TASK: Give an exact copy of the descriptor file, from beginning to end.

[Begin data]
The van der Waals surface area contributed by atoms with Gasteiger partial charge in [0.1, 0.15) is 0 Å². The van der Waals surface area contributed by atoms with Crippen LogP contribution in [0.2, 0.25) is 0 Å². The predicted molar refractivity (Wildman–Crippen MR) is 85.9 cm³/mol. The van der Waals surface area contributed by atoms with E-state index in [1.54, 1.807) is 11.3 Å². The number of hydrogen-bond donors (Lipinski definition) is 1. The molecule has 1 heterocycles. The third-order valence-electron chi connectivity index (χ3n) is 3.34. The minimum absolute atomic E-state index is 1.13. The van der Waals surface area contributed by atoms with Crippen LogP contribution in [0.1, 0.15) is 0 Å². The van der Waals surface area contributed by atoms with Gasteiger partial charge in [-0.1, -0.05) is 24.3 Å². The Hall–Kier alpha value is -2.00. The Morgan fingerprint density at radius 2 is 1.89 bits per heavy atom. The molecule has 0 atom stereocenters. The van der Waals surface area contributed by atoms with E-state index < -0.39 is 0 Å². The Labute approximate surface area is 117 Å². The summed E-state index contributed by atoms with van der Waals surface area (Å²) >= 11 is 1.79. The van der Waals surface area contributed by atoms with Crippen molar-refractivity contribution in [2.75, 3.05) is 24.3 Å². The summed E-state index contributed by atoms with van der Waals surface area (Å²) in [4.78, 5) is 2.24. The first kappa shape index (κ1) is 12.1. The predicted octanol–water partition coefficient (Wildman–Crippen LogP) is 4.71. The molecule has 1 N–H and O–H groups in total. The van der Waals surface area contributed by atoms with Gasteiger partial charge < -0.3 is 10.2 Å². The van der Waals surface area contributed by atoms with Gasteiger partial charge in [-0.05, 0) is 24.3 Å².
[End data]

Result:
The van der Waals surface area contributed by atoms with Gasteiger partial charge in [0.1, 0.15) is 0 Å². The van der Waals surface area contributed by atoms with Crippen LogP contribution in [0.2, 0.25) is 0 Å². The predicted molar refractivity (Wildman–Crippen MR) is 85.9 cm³/mol. The van der Waals surface area contributed by atoms with E-state index in [1.54, 1.807) is 11.3 Å². The number of hydrogen-bond donors (Lipinski definition) is 1. The molecule has 1 heterocycles. The third-order valence-electron chi connectivity index (χ3n) is 3.34. The minimum absolute atomic E-state index is 1.13. The van der Waals surface area contributed by atoms with Crippen LogP contribution in [0.1, 0.15) is 0 Å². The van der Waals surface area contributed by atoms with Gasteiger partial charge in [-0.1, -0.05) is 24.3 Å². The Hall–Kier alpha value is -2.00. The Morgan fingerprint density at radius 2 is 1.89 bits per heavy atom. The molecule has 0 atom stereocenters. The van der Waals surface area contributed by atoms with E-state index < -0.39 is 0 Å². The Labute approximate surface area is 117 Å². The summed E-state index contributed by atoms with van der Waals surface area (Å²) >= 11 is 1.79. The van der Waals surface area contributed by atoms with Crippen molar-refractivity contribution in [2.75, 3.05) is 24.3 Å². The summed E-state index contributed by atoms with van der Waals surface area (Å²) in [4.78, 5) is 2.24. The first kappa shape index (κ1) is 12.1. The predicted octanol–water partition coefficient (Wildman–Crippen LogP) is 4.71. The molecule has 1 N–H and O–H groups in total. The van der Waals surface area contributed by atoms with Gasteiger partial charge < -0.3 is 10.2 Å². The van der Waals surface area contributed by atoms with Gasteiger partial charge in [-0.05, 0) is 24.3 Å².